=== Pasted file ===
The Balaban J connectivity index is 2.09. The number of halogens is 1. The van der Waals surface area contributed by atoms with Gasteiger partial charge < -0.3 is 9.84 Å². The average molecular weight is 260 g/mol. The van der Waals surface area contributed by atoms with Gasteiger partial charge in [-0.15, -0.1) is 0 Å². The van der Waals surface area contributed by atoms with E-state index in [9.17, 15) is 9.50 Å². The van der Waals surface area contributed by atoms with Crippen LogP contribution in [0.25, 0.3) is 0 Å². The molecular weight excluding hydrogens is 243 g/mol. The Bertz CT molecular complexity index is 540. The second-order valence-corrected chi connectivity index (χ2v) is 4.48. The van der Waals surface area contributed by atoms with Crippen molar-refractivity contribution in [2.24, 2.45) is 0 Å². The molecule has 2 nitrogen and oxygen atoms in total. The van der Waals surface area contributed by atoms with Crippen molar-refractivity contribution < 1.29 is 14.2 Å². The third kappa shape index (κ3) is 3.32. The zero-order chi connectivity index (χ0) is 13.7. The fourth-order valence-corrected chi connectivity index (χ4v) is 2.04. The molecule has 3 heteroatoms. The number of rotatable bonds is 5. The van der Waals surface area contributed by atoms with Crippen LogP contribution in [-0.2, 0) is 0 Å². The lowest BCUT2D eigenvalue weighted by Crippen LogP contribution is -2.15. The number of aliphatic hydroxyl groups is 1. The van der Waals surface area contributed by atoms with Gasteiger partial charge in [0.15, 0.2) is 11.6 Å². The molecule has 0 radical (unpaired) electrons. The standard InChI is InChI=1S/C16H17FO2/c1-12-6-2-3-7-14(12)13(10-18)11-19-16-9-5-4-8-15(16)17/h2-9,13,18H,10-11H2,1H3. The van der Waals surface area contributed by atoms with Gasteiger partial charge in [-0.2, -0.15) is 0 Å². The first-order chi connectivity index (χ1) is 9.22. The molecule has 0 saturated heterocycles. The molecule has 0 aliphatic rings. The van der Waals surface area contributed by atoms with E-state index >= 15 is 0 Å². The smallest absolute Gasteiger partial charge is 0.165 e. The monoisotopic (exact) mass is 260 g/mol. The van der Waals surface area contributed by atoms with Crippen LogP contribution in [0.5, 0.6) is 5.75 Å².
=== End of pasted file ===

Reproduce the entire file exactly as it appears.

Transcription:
The Balaban J connectivity index is 2.09. The number of halogens is 1. The van der Waals surface area contributed by atoms with Gasteiger partial charge < -0.3 is 9.84 Å². The average molecular weight is 260 g/mol. The van der Waals surface area contributed by atoms with Gasteiger partial charge in [-0.15, -0.1) is 0 Å². The van der Waals surface area contributed by atoms with E-state index in [9.17, 15) is 9.50 Å². The van der Waals surface area contributed by atoms with Crippen LogP contribution in [0.25, 0.3) is 0 Å². The molecular weight excluding hydrogens is 243 g/mol. The Bertz CT molecular complexity index is 540. The second-order valence-corrected chi connectivity index (χ2v) is 4.48. The van der Waals surface area contributed by atoms with Crippen molar-refractivity contribution in [2.24, 2.45) is 0 Å². The molecule has 2 nitrogen and oxygen atoms in total. The van der Waals surface area contributed by atoms with Crippen molar-refractivity contribution < 1.29 is 14.2 Å². The third kappa shape index (κ3) is 3.32. The zero-order chi connectivity index (χ0) is 13.7. The fourth-order valence-corrected chi connectivity index (χ4v) is 2.04. The molecule has 3 heteroatoms. The number of rotatable bonds is 5. The van der Waals surface area contributed by atoms with Crippen LogP contribution in [-0.2, 0) is 0 Å². The lowest BCUT2D eigenvalue weighted by Crippen LogP contribution is -2.15. The number of aliphatic hydroxyl groups is 1. The van der Waals surface area contributed by atoms with Gasteiger partial charge in [0.15, 0.2) is 11.6 Å². The molecule has 0 radical (unpaired) electrons. The standard InChI is InChI=1S/C16H17FO2/c1-12-6-2-3-7-14(12)13(10-18)11-19-16-9-5-4-8-15(16)17/h2-9,13,18H,10-11H2,1H3. The van der Waals surface area contributed by atoms with Gasteiger partial charge in [-0.2, -0.15) is 0 Å². The first-order chi connectivity index (χ1) is 9.22. The molecule has 0 saturated heterocycles. The molecule has 0 aliphatic rings. The van der Waals surface area contributed by atoms with E-state index >= 15 is 0 Å². The smallest absolute Gasteiger partial charge is 0.165 e. The monoisotopic (exact) mass is 260 g/mol. The van der Waals surface area contributed by atoms with Crippen LogP contribution in [0.5, 0.6) is 5.75 Å².